Then Asibandhakaputta the headman went to the Blessed One, and having gone there, he paid respect to him and sat on one side. Seated on one side, he said to the Blessed One: ‘The brahmins of the western lands, lord, those who carry water pots, wear garlands of water plants, who resort to water (for purification), and worship fire to improve the lot of a dead person, inform them (of their destiny), and send them to heaven. But is the Blessed One, the arahant, the perfectly awakened Buddha capable of doing what would make every person in the world to be born, at the dissolution of the body, after death, in a good destination, a heavenly world?’
‘Very well, then, headman, I will put the question back to you on this matter. Answer as you see fit. What do you think, headman, here there is a person who destroys life, steals, misconducts himself in the enjoyment of sensual pleasures, speaks untruth, engages in divisive speech, harsh speech and idle chatter, has intense desire, is malicious in thought, and holds to wrong views. Then a great crowd of people, coming together and congregating, would pray, praise, and circumambulate with their palms put together saying, “May this person, at the dissolution of the body, after death, be reborn in a good destination, a heavenly world!” What do you think? Would that man, because of the prayers, praise, and circumambulation of that great crowd of people, at the dissolution of the body, after death, be reborn in a good destination, a heavenly world?’ ‘No, sir.’
‘Headman, suppose a person were to throw a hefty boulder into a deep lake of water, and a great crowd of people, coming together and congregating, would pray, praise, and circumambulate with their palms put together saying “Rise up to the surface, O hefty boulder, come floating up, O hefty boulder, float up to the shore, O hefty boulder!” What do you think? Would that hefty boulder, on account of the prayers, praise, and circumambulation of that great crowd of people rise up to the surface, come floating up, or float to the shore?’ ‘No, sir.’
‘So is it with any person who destroys life, … [etc.] Even though a great crowd of people, coming together and congregating, would pray, praise … still, at the dissolution of the body, after death, he would be reborn in a woeful state, a bad destiny, the abyss, hell.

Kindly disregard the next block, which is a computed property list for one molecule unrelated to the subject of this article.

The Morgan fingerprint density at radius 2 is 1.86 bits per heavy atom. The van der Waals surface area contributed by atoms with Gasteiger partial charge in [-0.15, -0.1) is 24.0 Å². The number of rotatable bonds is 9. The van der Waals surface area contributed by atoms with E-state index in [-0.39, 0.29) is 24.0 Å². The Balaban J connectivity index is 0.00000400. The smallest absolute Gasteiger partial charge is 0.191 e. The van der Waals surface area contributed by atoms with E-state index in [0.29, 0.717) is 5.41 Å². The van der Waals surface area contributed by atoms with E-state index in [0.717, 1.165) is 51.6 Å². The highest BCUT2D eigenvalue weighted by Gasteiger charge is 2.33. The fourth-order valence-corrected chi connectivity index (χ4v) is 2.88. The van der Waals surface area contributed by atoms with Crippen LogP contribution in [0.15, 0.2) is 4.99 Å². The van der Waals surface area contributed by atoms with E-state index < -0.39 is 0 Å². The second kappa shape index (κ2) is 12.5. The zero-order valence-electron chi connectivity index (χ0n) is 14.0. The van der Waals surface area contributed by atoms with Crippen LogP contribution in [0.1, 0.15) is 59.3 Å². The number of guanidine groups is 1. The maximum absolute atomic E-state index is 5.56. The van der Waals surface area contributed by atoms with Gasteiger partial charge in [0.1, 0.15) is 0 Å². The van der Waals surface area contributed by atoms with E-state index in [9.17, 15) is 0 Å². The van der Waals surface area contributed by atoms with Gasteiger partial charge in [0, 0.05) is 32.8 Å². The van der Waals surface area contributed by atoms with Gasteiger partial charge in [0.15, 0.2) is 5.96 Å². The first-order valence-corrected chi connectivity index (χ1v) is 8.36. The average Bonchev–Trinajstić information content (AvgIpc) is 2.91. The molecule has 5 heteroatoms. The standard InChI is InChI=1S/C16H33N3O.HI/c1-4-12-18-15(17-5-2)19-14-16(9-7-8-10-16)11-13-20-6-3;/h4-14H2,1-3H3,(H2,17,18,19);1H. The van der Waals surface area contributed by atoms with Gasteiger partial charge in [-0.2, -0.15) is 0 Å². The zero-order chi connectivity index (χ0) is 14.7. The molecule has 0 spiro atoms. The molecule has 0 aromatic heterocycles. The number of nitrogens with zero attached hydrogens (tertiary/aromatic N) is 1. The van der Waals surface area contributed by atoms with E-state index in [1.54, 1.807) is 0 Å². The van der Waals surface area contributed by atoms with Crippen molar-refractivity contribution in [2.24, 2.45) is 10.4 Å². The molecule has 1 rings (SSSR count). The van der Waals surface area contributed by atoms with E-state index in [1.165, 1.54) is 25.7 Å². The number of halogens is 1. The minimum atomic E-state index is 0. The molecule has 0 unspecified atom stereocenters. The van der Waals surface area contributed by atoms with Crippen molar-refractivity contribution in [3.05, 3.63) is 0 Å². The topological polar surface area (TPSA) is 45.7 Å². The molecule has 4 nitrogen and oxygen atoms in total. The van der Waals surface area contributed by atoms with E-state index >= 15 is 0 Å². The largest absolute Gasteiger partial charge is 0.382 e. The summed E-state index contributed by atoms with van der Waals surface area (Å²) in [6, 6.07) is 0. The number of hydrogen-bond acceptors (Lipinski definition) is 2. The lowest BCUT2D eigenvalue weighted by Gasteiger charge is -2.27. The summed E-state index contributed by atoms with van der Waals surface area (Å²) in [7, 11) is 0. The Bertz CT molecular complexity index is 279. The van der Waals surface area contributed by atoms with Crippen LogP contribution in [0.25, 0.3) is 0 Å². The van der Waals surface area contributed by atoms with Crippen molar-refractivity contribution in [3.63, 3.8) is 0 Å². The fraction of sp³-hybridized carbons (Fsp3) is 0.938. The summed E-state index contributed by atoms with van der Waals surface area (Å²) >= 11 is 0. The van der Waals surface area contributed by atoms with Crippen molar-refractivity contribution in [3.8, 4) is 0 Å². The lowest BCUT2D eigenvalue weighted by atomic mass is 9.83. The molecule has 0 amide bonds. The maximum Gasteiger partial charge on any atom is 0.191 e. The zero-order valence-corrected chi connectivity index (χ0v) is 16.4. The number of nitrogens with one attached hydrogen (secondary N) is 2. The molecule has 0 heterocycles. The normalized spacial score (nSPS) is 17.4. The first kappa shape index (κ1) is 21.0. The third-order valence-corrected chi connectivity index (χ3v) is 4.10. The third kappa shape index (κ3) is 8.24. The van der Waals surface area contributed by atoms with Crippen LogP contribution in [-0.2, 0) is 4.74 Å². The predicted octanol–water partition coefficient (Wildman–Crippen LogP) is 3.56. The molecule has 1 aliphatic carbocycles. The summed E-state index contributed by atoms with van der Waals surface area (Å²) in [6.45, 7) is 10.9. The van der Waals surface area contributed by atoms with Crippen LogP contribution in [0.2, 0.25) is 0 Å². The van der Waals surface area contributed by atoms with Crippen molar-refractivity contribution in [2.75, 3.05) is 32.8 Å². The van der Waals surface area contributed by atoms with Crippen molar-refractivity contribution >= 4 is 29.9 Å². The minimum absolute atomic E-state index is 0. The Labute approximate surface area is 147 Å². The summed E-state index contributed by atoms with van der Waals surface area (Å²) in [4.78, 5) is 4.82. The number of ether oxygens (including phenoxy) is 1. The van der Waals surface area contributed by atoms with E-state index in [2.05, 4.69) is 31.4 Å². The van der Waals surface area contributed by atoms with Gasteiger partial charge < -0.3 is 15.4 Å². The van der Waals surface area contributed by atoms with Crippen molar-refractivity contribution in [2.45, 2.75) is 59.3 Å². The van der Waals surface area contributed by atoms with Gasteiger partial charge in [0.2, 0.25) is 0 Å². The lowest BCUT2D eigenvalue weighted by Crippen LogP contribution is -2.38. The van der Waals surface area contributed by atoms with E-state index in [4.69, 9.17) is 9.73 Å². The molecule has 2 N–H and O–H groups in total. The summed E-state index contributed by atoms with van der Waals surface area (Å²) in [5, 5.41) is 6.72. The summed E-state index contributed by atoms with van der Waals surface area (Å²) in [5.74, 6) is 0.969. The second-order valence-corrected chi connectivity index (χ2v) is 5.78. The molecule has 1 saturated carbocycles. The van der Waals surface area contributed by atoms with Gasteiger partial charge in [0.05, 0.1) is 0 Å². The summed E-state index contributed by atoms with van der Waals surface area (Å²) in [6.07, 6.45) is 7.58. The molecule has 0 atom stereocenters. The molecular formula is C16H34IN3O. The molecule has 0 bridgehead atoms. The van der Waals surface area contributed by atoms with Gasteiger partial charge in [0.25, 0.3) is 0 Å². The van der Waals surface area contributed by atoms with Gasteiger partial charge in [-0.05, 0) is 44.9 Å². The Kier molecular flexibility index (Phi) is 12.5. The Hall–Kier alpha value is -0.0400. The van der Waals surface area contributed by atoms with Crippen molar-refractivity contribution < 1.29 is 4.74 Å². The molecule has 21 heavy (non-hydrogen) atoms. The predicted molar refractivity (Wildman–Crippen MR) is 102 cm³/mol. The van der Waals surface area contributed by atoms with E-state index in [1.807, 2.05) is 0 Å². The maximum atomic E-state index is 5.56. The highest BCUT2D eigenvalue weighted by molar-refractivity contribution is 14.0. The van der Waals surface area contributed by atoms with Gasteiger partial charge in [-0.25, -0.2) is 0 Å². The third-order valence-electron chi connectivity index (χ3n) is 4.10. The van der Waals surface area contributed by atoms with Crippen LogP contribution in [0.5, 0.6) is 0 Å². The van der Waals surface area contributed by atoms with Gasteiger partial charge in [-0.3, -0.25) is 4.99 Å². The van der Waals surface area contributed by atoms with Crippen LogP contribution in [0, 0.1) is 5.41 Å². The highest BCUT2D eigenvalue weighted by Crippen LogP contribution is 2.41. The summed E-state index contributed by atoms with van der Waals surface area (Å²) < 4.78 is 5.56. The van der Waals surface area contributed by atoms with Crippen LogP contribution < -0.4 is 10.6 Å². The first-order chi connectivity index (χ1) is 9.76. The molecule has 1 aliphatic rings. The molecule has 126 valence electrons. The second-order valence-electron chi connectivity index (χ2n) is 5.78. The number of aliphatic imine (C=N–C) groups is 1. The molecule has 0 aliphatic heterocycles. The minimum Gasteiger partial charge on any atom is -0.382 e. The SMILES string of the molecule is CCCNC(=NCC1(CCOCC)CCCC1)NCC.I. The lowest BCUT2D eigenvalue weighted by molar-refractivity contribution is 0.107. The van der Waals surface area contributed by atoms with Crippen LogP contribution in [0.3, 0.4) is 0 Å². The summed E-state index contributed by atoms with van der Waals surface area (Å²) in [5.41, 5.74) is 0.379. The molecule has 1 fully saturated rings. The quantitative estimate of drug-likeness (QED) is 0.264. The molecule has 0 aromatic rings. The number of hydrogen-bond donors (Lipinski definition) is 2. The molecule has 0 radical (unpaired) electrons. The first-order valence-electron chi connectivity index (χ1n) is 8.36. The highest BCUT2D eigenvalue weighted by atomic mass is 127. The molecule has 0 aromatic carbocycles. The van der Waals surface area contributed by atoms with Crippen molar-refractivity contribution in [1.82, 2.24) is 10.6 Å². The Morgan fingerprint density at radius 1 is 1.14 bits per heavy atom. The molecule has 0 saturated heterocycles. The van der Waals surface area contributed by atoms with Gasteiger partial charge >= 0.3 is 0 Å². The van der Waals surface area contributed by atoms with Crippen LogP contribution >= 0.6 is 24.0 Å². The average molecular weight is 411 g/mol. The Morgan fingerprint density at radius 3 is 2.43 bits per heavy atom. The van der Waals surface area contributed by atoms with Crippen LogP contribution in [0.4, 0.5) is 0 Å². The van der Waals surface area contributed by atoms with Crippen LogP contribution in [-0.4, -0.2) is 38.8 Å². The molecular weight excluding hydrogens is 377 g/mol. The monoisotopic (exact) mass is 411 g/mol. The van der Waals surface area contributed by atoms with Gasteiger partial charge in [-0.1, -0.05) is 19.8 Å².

Headman, what do you think? Here, there is a person who refrains from destroying life, from stealing … is not greedy, bearing no thoughts of ill-will, and holding right view. Then a great crowd of people coming together and congregating would pray … saying “May this person, at the dissolution of the body, after death, be reborn in a woeful state, a bad destiny, the abyss, hell!” Would that person at the dissolution of the body … on account of the prayers, praise, and circumambulation of that great crowd of people be reborn in a woeful state, a bad destiny, the abyss, hell?’ ‘No, sir.’
‘Suppose a person were to throw a jar of ghee or a jar of oil into a deep lake of water and break it. There the grains of sand and jar-fragments would go down, while the ghee or oil would come up. If a great crowd of people, coming together and congregating, would pray, praise … saying, “Sink, O ghee and oil, submerge O ghee and oil, go down, O ghee and oil!” What do you think? Would that ghee and oil, on account of the prayers, praise … sink, submerge, or go down?’ ‘No, sir.’
‘So is it with any person who refrains from destroying life … [etc.] Even though a great crowd of people, coming together and congregating, would pray … saying “May this person, at the dissolution of the body, after death, be reborn in a woeful state, a bad destiny, the abyss, hell!” still, at the dissolution of the body, after death, he would be reborn in a good destination, a heavenly world.’
Asibandhaka-putta Sutta: Saṃyutta-nikāya IV.312–314, trans. P.D.P.
Th.67 How past actions lead to differences among people
This passage explains how various bad and good actions lead respectively to rebirth in a hell or a heaven, or to various kinds of bad or good fortune in a future human rebirth. This should not be taken to mean that past karma is the only cause of differences amongst humans, but that it can have a definite influence.